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Brain activity separates CFS from depression, healthy controls

Wednesday 13 July 2011's Adrienne Dellwo reports:


BrainBrain Activity Separates Chronic Fatigue Syndrome From Depression, Healthy Controls

By Adrienne Dellwo, Guide
July 5, 2011

New research shows that brain activity is significantly different between people with chronic fatigue syndrome, depression, and normal fatigue with otherwise good health.

Researchers performed electroencephalographography (EEG), which measure electrical activity in the brain. They found 40 differences between the chronic fatigue syndrome and normal fatigue groups, with the most important involving the temporal lobes.

You have two temporal lobes -- one just above each ear. As their location would suggest, they're involved in hearing. However, they also play a role in several other functions, including:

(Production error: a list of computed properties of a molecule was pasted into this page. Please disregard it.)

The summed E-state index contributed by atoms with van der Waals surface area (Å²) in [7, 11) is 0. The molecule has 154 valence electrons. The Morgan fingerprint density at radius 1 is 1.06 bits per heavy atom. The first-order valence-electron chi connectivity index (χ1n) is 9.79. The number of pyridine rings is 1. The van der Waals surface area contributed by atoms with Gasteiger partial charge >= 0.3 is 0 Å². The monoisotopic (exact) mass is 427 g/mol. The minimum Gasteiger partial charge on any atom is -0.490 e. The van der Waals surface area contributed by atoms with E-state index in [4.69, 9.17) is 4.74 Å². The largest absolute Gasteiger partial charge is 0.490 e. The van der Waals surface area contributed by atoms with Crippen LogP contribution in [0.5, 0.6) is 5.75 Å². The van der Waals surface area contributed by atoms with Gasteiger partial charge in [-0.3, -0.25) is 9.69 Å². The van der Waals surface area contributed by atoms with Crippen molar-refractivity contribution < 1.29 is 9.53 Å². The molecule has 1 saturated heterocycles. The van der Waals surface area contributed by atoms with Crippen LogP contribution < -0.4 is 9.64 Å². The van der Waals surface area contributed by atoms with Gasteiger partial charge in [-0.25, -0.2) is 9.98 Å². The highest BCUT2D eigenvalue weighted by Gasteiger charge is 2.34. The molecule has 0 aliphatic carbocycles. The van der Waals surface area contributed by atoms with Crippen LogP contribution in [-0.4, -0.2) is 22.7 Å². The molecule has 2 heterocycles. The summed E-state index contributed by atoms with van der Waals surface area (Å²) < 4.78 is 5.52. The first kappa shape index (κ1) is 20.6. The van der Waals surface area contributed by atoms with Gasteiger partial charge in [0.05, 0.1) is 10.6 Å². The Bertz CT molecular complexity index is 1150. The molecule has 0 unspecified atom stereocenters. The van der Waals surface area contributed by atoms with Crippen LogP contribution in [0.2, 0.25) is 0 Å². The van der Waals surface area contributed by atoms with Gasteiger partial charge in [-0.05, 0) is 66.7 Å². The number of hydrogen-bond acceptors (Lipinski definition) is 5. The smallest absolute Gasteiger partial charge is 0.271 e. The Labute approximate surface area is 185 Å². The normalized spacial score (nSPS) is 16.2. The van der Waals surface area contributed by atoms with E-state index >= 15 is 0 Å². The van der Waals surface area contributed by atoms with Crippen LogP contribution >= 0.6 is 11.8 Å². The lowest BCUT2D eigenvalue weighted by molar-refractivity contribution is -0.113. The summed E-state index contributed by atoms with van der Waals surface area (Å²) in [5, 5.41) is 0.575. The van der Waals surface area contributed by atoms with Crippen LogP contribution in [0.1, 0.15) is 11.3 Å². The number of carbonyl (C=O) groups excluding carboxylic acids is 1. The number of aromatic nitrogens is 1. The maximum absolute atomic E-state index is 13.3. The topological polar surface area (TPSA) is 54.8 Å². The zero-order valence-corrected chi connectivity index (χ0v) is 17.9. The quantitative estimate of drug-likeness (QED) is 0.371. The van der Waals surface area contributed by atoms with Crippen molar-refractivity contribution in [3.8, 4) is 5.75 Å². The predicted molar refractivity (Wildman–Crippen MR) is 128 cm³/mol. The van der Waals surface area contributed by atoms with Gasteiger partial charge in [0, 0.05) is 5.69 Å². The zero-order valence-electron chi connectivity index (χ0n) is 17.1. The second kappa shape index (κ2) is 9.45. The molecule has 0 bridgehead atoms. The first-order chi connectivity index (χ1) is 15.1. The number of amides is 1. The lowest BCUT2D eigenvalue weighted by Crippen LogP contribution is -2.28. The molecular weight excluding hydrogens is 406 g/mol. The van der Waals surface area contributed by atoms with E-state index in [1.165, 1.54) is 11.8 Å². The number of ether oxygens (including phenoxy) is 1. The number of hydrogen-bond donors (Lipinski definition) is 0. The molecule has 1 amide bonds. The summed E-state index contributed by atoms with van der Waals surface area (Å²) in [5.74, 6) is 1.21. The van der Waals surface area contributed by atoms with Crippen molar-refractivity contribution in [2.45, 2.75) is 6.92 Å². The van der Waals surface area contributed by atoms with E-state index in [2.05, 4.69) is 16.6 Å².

• Processing what you hear
  • Memory formation
  • Language & visual comprehension
  • Emotion
  • Learning

All of these functions can be impaired in chronic fatigue syndrome.

The EEG results also were able to identify chronic fatigue syndrome with nearly a 90% accuracy in those who were unmedicated, and with 74% accuracy in those on brain-affecting drugs. No participants with depression were misclassified as having chronic fatigue syndrome.

Researchers concluded that chronic fatigue syndrome involves distinct differences in brain physiology and that this kind of test may prove useful for diagnosing the condition, if results are confirmed by further testing.

Learn more or join the conversation!


What is Chronic Fatigue Syndrome?
Chronic Fatigue Syndrome Symptoms
What Causes Chronic Fatigue Syndrome?


The above, with comments, originally appeared here.


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